helping your child read

Check out this blog by a mother of 9 titled  ‘raising children is not a default chore is inspiring. As parents living in a society with many pressures brought to bear on us to be so much more than good parents, we need all the inspiration we can gather to stay focused on remembering what is really important in our lives, and to place that first. You can do this even while you are working outside the home, have little money, have many other responsibilities You just have to plan a little smarter.Write to me if you’d like to share your difficulties and triumphs. I’m there for you.

I encourage you to persevere every possible day to support your children to grow their knowledge and skills. I specifically talk about developing educational skills in my posts but if you look a little more deeply, I’m also talking about developing their emotional/social skills and although I’m not specifically targeting these areas, I encourage you to develop your children’s spirituality and physical skills as well. Strengths in all areas help them develop into strong and loving humans, and today more than ever we certainly need more of those qualities in people around us.

In the last post on reading I discussed how reading is still an important skill in your child’s future life as an adult as well as for their success at school I also suggested ways to work with their reluctance to read.

As  responsible parents we make sure that our child reads the books sent home from school. Perhaps they drone on, reading all the words more or less correctly, but they may find the whole reading process boring…and maybe you find it boring as well. And if it is boring, they will switch off and read automatically, and not really understand and remember the story the next day.

We can so easily make reading practice  something that is compulsory and important, but not fun. If something is not interesting in some way, we do not remember it later, or value it, so why should our children? Check out this post for  more information on how our children can learn and remember more easily.

Today I want to talk about the power of share-reading with your child. Share-reading is when you each take turns reading part or all of a sentence, a paragraph, or a page out loud. I suggest that you read little and swop turns often, and then your child will stay fully engaged, because soon it will be their turn. They will also be more likely to be interested in what they are reading if you are very interested, and if you also discuss it with them.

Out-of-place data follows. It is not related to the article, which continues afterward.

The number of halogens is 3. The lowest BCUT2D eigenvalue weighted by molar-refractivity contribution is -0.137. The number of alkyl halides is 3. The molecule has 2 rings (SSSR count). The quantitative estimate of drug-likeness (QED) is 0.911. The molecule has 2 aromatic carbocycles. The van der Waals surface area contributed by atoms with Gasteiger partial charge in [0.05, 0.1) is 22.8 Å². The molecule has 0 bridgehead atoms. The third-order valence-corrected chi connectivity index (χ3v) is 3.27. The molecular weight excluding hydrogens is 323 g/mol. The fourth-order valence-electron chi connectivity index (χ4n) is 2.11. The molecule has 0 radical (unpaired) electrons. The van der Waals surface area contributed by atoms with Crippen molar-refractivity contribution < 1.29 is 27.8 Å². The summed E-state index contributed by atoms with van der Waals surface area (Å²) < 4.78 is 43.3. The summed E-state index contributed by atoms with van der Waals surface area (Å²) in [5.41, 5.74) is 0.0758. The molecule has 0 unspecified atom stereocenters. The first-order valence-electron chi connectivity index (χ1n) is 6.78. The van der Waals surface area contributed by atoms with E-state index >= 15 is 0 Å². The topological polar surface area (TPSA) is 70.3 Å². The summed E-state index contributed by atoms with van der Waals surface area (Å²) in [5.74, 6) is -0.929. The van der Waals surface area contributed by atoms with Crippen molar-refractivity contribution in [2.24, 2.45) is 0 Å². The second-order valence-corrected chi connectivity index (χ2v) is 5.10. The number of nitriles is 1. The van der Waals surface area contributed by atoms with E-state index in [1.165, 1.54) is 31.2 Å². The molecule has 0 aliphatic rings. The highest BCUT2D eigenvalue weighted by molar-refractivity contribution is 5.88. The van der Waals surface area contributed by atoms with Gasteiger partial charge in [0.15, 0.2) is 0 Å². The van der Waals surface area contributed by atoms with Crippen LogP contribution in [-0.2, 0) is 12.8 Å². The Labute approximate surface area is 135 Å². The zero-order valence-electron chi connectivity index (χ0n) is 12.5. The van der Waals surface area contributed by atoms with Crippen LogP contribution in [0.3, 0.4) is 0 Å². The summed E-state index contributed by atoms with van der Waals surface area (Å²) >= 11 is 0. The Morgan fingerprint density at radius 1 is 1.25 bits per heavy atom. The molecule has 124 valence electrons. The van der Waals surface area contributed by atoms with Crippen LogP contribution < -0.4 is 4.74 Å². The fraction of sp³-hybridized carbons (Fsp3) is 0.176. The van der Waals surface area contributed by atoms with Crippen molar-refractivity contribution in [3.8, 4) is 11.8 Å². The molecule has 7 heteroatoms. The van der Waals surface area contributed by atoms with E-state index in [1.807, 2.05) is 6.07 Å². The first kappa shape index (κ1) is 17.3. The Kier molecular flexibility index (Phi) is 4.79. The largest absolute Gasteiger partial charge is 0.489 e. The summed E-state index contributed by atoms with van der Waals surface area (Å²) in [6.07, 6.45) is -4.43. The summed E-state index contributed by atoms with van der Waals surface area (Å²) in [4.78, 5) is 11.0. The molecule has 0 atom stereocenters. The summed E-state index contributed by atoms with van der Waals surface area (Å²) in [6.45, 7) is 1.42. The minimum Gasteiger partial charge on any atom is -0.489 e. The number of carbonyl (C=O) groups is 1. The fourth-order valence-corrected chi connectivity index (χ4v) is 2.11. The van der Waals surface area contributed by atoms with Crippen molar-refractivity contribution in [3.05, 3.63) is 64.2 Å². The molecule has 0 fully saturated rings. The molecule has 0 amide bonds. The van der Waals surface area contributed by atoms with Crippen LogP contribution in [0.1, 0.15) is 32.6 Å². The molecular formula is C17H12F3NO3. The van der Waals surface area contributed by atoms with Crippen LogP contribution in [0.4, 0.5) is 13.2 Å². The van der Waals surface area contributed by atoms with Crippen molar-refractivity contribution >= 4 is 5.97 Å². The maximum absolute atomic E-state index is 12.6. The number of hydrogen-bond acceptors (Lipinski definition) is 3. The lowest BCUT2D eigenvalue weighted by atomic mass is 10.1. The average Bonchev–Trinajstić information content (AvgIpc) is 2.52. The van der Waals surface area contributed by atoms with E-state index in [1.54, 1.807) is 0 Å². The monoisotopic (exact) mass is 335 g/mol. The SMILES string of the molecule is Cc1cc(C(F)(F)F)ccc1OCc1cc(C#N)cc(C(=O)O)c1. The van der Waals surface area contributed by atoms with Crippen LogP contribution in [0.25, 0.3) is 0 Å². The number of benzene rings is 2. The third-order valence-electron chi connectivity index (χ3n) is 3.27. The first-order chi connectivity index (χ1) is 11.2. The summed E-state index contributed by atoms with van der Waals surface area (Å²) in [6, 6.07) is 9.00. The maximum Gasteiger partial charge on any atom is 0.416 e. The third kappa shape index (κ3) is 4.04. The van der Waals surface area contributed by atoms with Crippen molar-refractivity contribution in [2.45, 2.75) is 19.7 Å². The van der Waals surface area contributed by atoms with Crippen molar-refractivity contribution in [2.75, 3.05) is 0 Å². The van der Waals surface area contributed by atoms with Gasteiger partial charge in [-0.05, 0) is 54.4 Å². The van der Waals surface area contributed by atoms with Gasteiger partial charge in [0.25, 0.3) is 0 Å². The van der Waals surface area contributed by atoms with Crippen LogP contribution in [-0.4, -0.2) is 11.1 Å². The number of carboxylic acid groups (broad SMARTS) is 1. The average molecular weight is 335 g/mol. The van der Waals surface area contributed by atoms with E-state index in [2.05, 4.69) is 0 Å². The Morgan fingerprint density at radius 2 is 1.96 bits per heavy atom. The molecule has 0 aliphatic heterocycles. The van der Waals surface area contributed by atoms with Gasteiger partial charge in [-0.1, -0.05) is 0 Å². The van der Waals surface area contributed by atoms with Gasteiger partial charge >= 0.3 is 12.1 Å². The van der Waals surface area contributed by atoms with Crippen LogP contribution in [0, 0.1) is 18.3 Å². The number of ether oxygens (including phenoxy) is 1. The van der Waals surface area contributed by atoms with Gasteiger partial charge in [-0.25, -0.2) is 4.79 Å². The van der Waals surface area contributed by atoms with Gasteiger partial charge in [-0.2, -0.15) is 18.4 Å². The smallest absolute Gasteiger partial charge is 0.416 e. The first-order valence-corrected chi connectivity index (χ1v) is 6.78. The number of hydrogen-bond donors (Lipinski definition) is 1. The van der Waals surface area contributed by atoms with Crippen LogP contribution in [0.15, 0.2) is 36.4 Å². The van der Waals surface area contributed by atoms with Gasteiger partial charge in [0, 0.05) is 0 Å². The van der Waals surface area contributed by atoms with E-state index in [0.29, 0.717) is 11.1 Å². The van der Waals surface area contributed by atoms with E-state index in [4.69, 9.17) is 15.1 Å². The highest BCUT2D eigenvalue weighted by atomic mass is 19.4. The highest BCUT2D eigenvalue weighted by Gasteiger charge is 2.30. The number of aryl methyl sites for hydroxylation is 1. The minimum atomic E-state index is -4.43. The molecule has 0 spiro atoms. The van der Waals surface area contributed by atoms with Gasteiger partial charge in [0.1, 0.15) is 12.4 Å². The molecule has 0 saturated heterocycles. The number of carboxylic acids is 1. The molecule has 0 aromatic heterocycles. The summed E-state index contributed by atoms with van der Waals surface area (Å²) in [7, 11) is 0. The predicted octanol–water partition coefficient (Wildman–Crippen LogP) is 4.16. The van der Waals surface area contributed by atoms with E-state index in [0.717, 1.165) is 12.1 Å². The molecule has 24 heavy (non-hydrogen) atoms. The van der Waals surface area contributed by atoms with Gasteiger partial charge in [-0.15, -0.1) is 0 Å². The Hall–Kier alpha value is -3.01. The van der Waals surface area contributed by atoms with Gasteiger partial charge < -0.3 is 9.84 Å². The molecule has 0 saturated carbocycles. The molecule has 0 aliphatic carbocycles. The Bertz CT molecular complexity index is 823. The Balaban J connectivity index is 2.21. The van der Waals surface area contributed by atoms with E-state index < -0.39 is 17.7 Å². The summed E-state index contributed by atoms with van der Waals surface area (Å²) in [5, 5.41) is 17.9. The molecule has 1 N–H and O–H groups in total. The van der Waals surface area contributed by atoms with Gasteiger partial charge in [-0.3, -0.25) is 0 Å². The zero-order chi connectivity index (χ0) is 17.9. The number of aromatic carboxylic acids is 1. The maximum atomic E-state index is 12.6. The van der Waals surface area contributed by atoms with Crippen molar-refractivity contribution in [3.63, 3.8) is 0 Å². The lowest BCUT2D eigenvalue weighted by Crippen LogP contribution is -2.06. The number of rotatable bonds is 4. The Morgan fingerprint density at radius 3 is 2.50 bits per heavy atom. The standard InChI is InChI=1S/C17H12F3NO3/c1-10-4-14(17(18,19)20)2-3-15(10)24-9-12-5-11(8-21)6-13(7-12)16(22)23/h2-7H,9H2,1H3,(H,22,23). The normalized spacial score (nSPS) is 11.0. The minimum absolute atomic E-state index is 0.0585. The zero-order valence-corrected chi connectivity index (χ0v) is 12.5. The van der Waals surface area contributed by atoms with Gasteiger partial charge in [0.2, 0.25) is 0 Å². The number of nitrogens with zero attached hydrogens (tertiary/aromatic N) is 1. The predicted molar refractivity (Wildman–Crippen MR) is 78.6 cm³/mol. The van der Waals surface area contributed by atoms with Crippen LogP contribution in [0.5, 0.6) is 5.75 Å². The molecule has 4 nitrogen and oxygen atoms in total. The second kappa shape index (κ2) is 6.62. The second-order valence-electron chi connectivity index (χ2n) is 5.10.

Share- reading is fun!

You not only take your turn to read with enthusiasm and understanding, you also discuss difficult word meanings, what is happening in the story, and ideas that pop up because of the story.

  • Age does not matter. Teens can also enjoy share-reading. Share-read a book they want to read but that is a little difficult for them to read and understand.
    When it is their turn use Pause, Prompt, Praise.

    • Pause. Sit back and let your child attempt to the phonics rules and the meaning of the sentence to read unknown words. You can count up to 5 elephants (approx 5 seconds) before giving them a prompt.
    • Prompt them. Remind them to read what is there, or read the sounds from the beginning to the end of the word. Next ask them for a word that makes sense in the sentence and with the sounds they have just read.
    • Praise them. Tell them what they did right. My favourite one is to say enthusiastically, “Good reading.”

When it is your turn to read – read slowly, enthusiastically, and with expression. Move your finger along the line as you are reading if your child finds it difficult to track words, and make sure your child’s eye is following the words as you read them, or don’t use your finger if they don’t need that support and track words well. Stop reading unexpectedly (in the middle of a sentence for instance), expecting your child to immediately pick up from where you were.

Reading is to be enjoyed! It is not how many pages you read, it is how much you enjoy and understand the story. Spend time discussing what is happening in the story with your child so they read more thoughtfully, and actually understand all the hard words they are reading.

I’m working in partnership with you the reader and I like to know what you are thinking! Please feel free to write your thoughts, questions, and comments at the bottom of this page. 

Follow me if you like this post and want to know more about how you can develop strengths in your child with minimum fuss and effort. You won’t be flooded with emails. I only write every week or so. 

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Warmly,

Anne

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About annethecoach

I coach families how to help their children, and their children how to become excellent students. I love my work!

One response »

  1. wonderful insights and tips

    Like

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